Narendra Modi...FILE- In this April 30, 2014 file photograph, India's main opposition Bharatiya Janata Party’s prime ministerial candidate Narendra Modi holds his party’s symbol and looks into his phone after casting his vote in Ahmadabad, India. In the Twitterverse ruled by President Barack Obama, India's new Prime Minister Modi may soon overtake the White House on Twitter.An analysis of Twitter accounts — showing the emphasis some governments put on digital diplomacy as a 21st-century tool for statecraft — projects Modi, already the fifth most-followed world leader on Twitter with 4.95 million followers, will soon overtake the White House's 4.97 million.(AP Photo/Ajit Solanki, file)
Indian prime minister Narendra Modi's NaMo app has helped him to shape the country's political narrative © AP

India’s prime minister, Narendra Modi, is one of the world’s shrewdest political leaders when it comes to using social media to mobilise his supporters and forge the sense of a personal connection. His NaMo app — launched three years ago, repeatedly upgraded, and relentlessly promoted — disseminates his personal ruminations along with cheery infographics showing India flourishing under his leadership. The app also relies on gaming techniques to engage users, encouraging them to “contribute and earn badges” by completing “to-do tasks”. 

Downloaded more than 5m times and pre-installed on around 40m low-cost Reliance Jio phones, the app has helped Mr Modi shape India’s political narrative. His Bharatiya Janata Party also has a hyper-active social media cell, which is frequently accused of trolling government critics, while his cabinet ministers act as a virtual Twitter chorus, spreading carefully curated political messages. 

Yet, as Mr Modi gears up to fight for a second five-year-term in national elections next year, he appears to be seeking new weapons for his social media arsenal. The government recently put out a tender for developing a “real time new media command room”, which would operate 24/7 to “collect all digital media chatter” and “analyse trends” from social media platforms such as Facebook, Twitter and Instagram, and scrape data from news websites, blogs, forums and emails.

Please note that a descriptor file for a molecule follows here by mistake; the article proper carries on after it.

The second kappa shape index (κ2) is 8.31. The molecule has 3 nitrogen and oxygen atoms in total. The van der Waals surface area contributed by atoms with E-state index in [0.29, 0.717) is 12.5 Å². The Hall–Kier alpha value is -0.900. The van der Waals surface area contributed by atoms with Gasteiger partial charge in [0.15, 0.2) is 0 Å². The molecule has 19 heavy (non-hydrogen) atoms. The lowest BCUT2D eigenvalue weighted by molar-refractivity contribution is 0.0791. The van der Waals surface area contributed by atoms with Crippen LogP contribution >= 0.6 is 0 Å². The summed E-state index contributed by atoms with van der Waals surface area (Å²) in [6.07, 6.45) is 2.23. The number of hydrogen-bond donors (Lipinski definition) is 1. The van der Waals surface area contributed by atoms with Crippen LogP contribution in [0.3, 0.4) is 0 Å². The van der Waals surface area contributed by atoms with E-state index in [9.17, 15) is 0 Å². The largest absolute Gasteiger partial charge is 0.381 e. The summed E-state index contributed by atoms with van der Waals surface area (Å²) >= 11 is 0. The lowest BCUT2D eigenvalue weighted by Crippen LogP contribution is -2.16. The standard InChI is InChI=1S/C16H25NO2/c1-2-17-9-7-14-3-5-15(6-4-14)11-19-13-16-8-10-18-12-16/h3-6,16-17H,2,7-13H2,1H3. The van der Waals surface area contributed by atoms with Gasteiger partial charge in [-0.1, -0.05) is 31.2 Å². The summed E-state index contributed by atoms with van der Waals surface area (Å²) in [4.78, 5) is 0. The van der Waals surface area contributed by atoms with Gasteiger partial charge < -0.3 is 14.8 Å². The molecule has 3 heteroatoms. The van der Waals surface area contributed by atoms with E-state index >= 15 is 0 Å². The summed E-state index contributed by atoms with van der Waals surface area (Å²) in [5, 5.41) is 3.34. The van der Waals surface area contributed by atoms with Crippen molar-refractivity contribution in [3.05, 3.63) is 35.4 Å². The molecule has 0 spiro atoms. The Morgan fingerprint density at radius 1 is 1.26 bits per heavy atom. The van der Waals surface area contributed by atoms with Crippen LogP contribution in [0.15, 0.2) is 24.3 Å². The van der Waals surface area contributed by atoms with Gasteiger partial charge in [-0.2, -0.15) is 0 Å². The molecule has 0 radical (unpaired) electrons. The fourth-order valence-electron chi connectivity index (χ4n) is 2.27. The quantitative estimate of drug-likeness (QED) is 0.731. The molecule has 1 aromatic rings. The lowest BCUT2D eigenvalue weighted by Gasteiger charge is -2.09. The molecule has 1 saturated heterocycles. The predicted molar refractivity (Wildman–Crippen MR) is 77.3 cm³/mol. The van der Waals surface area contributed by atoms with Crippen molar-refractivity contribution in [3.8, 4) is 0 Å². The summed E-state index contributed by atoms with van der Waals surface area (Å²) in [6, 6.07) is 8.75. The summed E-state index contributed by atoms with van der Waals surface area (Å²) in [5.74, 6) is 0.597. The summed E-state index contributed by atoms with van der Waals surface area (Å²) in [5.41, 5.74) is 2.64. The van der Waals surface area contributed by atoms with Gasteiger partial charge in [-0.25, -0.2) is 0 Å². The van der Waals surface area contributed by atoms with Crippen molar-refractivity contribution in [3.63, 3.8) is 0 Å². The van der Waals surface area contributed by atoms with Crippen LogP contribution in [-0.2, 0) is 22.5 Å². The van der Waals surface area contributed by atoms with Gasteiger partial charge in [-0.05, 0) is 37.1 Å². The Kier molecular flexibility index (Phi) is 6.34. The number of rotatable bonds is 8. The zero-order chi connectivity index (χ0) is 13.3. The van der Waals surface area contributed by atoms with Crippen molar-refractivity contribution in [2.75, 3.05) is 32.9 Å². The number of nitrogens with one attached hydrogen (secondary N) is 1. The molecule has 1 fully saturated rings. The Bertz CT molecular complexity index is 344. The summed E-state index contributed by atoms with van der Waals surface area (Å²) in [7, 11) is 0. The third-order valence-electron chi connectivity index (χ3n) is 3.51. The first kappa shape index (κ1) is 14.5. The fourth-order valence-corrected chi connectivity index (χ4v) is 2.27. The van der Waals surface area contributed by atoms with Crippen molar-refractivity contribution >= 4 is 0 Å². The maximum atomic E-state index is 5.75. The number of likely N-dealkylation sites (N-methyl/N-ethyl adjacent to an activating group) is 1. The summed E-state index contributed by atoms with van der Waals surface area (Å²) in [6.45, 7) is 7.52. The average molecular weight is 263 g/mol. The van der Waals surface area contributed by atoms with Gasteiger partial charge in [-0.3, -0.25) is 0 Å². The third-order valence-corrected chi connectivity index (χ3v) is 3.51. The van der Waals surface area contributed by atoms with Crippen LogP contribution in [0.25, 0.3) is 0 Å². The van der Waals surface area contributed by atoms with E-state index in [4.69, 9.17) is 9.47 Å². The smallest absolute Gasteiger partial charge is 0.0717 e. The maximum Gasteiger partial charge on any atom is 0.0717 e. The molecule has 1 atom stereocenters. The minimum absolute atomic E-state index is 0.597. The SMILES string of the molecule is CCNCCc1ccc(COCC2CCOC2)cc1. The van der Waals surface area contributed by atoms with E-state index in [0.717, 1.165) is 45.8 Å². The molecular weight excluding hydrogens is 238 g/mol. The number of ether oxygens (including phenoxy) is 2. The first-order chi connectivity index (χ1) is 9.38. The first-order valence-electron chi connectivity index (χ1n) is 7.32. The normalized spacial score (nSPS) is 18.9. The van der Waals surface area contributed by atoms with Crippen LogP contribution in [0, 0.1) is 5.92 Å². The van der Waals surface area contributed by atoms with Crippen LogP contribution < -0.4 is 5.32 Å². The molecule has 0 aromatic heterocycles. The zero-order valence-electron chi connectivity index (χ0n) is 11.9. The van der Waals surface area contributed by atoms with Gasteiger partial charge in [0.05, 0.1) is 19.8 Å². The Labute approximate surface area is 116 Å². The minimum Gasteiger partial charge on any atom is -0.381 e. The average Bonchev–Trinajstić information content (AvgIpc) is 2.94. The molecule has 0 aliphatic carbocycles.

Staffed initially by at least 20 social media analytics professionals, the hub will “gauge the sentiments among netizens” and advise on “how nationalistic feelings could be inculcated into the masses”.

It would also map “people who are creating a buzz across various topics”, categorise social media conversations as “positive, negative or neutral” to the government’s perspective, and store content about people and their conversations in a vast, searchable database. The hub should improve “the perception management” of India, and advise how “the media blitzkrieg of India’s adversaries be replied/neutralised,” the tender says. 

The government has offered little rationale for the operation, for which $6m has been initially budgeted. But Apar Gupta, co-founder of India’s non-profit Internet Freedom Foundation, says such an Orwellian system would violate Indians’ constitutional rights to free expression, and privacy. 

“It’s a mass surveillance system and it also has capacity for disinformation and propaganda,” he says. “It’s exactly like the two-way screen in 1984.” Mr Gupta believes the initiative is inspired by China, which closely monitors its citizens’ online activity. But in India, Mr Modi’s government could face a legal battle, as critics try to stop the project in its tracks. 

On Friday, the Supreme Court will hear a legal challenge filed by an investment banker turned opposition politician, Mahua Moitra, who calls the hub a “a brazen attempt” to spy on Indians, profile people who are critical of the government and “cut them to size in order to compel them to toe the government’s line”. Concerns have been already echoed by Supreme Court judges, who this month expressed worries that the project was a step towards turning a constitutional democracy into a “surveillance state”. 

Mr Modi has been accused of over-reach in data collection before. In March, Rahul Gandhi, leader of the opposition Congress party, claimed that the NaMo app was allowing Mr Modi’s campaign team to access the entire contents of users’ phones, including contact lists and photos. 

The premier’s team dismissed the furore, saying the app’s data collection was little different than the kind used by Facebook and other commercial social media platforms for targeted marketing of consumer products. 

Indians are already engaged in a vigorous debate about their online privacy, and the lack of a modern data projection law. Many are challenging the drive to require citizens to use the government’s biometric identification card, Aadhaar, for a wide range of consumer activities, including buying mobile phone sim cards, opening bank accounts, or even purchasing domestic flight tickets. The government’s new quest to track online expressions of political and social opinions — and the activity of social media influencers — will only fan fears about its ultimate intent.

Letter in response to this column:

Nothing surreptitious about the NaMo app / From Bhaskar Mukherjee, Windsor, Berks, UK

Get alerts on Digital politics when a new story is published

Copyright The Financial Times Limited 2022. All rights reserved.
Reuse this content (opens in new window) CommentsJump to comments section

Follow the topics in this article